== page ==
- Typically, you would receive 8 years of support after each Windows version was replaced. Windows 7 came out in 2009, was replaced by 8 in 2012, supported until 2020 (8 years after 8 came out). Windows 8 came out in 2012, 10 came out in 2015, Windows 8 will be supported until 2023. 8 years of support after the replacement version of Windows. With Windows 11, you only get half as long. 4 years.

 

- If you refreshed on Skylake, like my community college or other places did, your enterprise machines typically have tiny UEFIs because they network boot and might not have the option to turn on a fTPM. And if they do, you would have to go back through every PC and reconfigure the UEFI for every PC in the deployment. Sounds like fun. And if your PCs aren't 8th gen but you refreshed on 7th or 6th gen, running on an unsupported config is a bad idea.

 

- So no matter what you do, you will almost certainly end up with Windows 10 and 11 machines. And those Windows 10 machines that are having end of life earlier than you expected, and can't be upgraded which you didn't expect. That's angering.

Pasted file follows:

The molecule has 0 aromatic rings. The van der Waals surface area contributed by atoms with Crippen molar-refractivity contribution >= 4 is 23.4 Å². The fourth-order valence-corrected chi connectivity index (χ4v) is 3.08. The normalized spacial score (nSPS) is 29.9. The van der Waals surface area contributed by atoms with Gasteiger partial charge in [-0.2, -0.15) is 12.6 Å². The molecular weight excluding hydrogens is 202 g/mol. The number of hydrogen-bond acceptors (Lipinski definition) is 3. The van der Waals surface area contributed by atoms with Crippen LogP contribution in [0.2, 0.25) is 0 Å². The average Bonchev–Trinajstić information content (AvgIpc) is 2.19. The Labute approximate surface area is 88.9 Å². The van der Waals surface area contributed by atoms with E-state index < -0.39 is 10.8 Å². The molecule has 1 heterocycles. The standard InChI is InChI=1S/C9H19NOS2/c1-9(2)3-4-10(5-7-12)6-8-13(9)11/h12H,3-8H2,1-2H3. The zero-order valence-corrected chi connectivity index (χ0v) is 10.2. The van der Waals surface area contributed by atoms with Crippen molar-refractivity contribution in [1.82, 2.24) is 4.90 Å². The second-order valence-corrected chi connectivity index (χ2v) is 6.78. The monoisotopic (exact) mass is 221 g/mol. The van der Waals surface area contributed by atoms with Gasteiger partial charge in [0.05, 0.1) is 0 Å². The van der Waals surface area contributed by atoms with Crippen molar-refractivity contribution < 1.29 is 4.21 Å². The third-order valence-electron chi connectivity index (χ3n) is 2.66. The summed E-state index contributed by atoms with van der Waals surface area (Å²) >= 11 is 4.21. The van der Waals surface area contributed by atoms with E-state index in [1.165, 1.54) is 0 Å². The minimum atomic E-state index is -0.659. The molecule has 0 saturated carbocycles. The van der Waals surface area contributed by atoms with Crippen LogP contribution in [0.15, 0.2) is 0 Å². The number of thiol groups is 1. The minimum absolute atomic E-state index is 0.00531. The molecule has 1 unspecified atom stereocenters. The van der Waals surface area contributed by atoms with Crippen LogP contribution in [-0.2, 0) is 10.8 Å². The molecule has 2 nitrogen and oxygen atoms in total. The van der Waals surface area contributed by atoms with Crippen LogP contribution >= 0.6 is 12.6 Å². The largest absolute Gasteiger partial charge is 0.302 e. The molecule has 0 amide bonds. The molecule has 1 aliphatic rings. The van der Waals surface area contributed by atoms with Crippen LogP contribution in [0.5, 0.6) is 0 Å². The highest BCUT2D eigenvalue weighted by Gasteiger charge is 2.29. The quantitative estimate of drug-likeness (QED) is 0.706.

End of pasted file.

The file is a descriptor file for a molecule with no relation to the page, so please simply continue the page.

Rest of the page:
Everyone needs to mail a giant box of turds to Microsoft right now.  

 

https://www.sendshit.co.uk/

PC - NZXT H510 Elite, Ryzen 5600, 16GB DDR3200 2x8GB, EVGA 3070 FTW3 Ultra, Asus VG278HQ 165hz,

 

Mac - 1.4ghz i5, 4GB DDR3 1600mhz, Intel HD 5000.  x2

 

Endlessly wishing for a BBQ in space.

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Also, what people also forget, besides my rant about how this is going to upset IT Pros trying to update, you also need to realize how many complaints IT Pros are going to receive from people demanding their taskbars be put back on the left, or wondering where their pinned Start Menu links went. (Because when you upgrade to 11, according to Microsoft docs, your entire Start Menu and everything on it is cleared and reset.) Stuff like that is also a headache.